Focus on Religion: HBS Islamic Society
The objective of the Islamic Society is to provide an open, inclusive environment to HBS Muslims while actively building a spirit of understanding and harmony between all members of the HBS community. The club has a wide geographic base with its 42 members coming from 11 countries encompassing 4 continents, which means that while we share a common religion, we benefit from extremely rich interactions due to the inherent cultural diversity of our members. The club’s major activities are the following:
Weekly congregational prayers (Jumuah): Friday is considered the holy day in the Muslim faith, a day on which the community is encouraged to unite and strengthen the communal bonds that hold us together. Therefore, every Friday, the Muslim community gathers in the HBS Chapel to offer prayers in the afternoon. The highlight of the prayer is usually a short speech given by a designated member of the community and topics can range from core religious beliefs to a commentary on recent world events and how they pertain to the religion. The speeches offer a unique opportunity to students to exercise leadership in values by reflecting on the world around them through a religious prism. The Islamic Society wholeheartedly welcomes our friends in the broader HBS community to come watch our very own EC and RC students in action!
Social events: The HBS Islamic Society is known for being a very social club and our regular events are testament to this fact. Many of our members enjoy (read: are obsessed with) small-group brunches on the weekends and we have dinner as a community at least once per month. We also schedule fun social events (eg: Red Sox/Celtics games, bowling, apple picking) throughout the term. In fact, the HBS Islamic Society events are so popular that we often have participants from Harvard University, HKS, HLS and Tufts joining us on our expeditions.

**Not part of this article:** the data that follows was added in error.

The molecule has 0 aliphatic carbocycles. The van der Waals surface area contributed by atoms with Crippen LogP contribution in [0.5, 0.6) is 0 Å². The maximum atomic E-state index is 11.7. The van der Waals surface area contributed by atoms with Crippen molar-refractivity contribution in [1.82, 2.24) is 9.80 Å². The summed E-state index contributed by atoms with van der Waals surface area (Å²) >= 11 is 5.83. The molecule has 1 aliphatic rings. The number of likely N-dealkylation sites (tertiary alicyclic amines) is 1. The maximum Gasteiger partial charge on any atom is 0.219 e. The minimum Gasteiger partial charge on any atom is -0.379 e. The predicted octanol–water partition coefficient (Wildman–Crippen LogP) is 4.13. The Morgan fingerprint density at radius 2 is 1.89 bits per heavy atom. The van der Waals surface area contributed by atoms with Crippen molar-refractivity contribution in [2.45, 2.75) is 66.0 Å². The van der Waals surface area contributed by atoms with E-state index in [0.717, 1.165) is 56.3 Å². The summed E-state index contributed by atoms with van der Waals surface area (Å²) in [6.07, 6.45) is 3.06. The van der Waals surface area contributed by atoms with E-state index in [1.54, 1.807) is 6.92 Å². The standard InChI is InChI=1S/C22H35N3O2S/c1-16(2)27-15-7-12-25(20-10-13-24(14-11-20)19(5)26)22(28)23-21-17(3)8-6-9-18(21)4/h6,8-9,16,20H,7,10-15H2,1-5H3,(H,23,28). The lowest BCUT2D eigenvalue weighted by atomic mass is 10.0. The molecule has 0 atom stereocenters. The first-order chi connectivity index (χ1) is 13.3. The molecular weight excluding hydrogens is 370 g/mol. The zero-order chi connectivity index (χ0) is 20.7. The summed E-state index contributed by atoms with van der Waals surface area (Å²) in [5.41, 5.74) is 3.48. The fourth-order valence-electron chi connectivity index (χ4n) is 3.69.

EC/RC Mentorship: In an effort to promote closer ties between the two cohorts on campus (and in recognition of the excellent advice the current ECs received from the class of 2012), this year we are piloting a mentorship program where RCs are matched with ECs based on the former’s personal and professional interests. The program has started off very well with almost half of the club participating in this effort and we hope it will continue to be successful over the rest of the year.
Muslim-Mormon mixer: In what has now become an excellent tradition continued by successive HBS cohorts, the HBS Islamic Society and the HBS Latter-day Saint Student Association have joined forces to co-host a mixer for their members early in the academic year. The mixer provides an informal opportunity for the communities to interact and is followed by a discussion of the similarities and differences between the two faiths. Historically, this mixer has been one of the most popular events hosted by the two clubs and all indicators point towards it being a success this year as well.
Eid-ul-Adha celebration: Eid-ul-Adha is one of the most important holidays in the Muslim calendar. It is held in honor of the memory of Abraham’s sacrifice as well as a celebration of the end of the annual Pilgrimage to Mecca in Saudi Arabia by Muslims worldwide. The HBS Islamic Society hosts a dinner open to all members of the HBS community in order to celebrate the event and many members use this opportunity to rekindle closer connections with their families and loved ones.
Islam 101: Around the time of the Saudi Arabia BGIE case in early April, the HBS Islamic Society hosts a presentation to discuss the basic tenets of Islam. The goal is to have Muslim students share their beliefs and perspectives with members of the community who are interested in learning what the religion actually prescribes, rather than relying on the hyperbole that often circulates in the media.
Collaboration with Harvard Islamic Society: Another function of the HBS Islamic Society is to share information about events happening across the river at Harvard University and the other Harvard grad schools with the community. Many of our members take advantage of these events to enjoy good food, escape the HBS bubble and meet people who don’t know about Porter’s five forces.